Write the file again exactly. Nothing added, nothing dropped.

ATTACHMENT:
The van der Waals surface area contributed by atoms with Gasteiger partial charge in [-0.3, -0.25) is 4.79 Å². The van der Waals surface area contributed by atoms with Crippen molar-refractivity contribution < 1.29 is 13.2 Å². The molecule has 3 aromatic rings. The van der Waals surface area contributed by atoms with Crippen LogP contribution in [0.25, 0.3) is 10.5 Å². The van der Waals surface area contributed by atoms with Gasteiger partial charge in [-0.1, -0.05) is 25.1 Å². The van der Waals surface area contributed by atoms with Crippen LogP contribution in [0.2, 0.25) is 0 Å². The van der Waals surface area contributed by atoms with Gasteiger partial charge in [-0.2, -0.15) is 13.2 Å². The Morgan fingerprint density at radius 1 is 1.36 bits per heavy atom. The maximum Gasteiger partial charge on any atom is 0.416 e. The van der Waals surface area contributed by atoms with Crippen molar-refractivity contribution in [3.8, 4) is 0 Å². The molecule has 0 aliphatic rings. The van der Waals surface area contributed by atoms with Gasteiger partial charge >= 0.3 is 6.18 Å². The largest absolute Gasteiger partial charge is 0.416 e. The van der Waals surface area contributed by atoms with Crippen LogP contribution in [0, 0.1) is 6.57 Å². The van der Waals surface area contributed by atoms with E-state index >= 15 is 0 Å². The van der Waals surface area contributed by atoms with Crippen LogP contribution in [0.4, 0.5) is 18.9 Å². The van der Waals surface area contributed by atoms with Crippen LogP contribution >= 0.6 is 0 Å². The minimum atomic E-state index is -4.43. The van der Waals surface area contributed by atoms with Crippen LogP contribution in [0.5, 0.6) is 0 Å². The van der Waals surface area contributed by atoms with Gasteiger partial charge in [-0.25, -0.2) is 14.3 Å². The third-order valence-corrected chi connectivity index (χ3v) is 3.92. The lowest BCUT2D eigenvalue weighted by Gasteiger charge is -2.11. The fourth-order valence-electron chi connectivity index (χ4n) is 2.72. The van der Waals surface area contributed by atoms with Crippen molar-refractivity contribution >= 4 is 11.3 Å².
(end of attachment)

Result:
The van der Waals surface area contributed by atoms with Gasteiger partial charge in [-0.3, -0.25) is 4.79 Å². The van der Waals surface area contributed by atoms with Crippen molar-refractivity contribution < 1.29 is 13.2 Å². The molecule has 3 aromatic rings. The van der Waals surface area contributed by atoms with Crippen LogP contribution in [0.25, 0.3) is 10.5 Å². The van der Waals surface area contributed by atoms with Gasteiger partial charge in [-0.1, -0.05) is 25.1 Å². The van der Waals surface area contributed by atoms with Crippen LogP contribution in [0.2, 0.25) is 0 Å². The van der Waals surface area contributed by atoms with Gasteiger partial charge in [-0.2, -0.15) is 13.2 Å². The Morgan fingerprint density at radius 1 is 1.36 bits per heavy atom. The maximum Gasteiger partial charge on any atom is 0.416 e. The van der Waals surface area contributed by atoms with Crippen molar-refractivity contribution in [3.8, 4) is 0 Å². The molecule has 0 aliphatic rings. The van der Waals surface area contributed by atoms with Gasteiger partial charge >= 0.3 is 6.18 Å². The largest absolute Gasteiger partial charge is 0.416 e. The van der Waals surface area contributed by atoms with Crippen LogP contribution in [0, 0.1) is 6.57 Å². The van der Waals surface area contributed by atoms with E-state index >= 15 is 0 Å². The van der Waals surface area contributed by atoms with Crippen LogP contribution in [0.4, 0.5) is 18.9 Å². The van der Waals surface area contributed by atoms with Crippen LogP contribution >= 0.6 is 0 Å². The minimum atomic E-state index is -4.43. The van der Waals surface area contributed by atoms with Crippen LogP contribution in [0.5, 0.6) is 0 Å². The van der Waals surface area contributed by atoms with Gasteiger partial charge in [-0.25, -0.2) is 14.3 Å². The third-order valence-corrected chi connectivity index (χ3v) is 3.92. The lowest BCUT2D eigenvalue weighted by Gasteiger charge is -2.11. The fourth-order valence-electron chi connectivity index (χ4n) is 2.72. The van der Waals surface area contributed by atoms with Crippen molar-refractivity contribution >= 4 is 11.3 Å².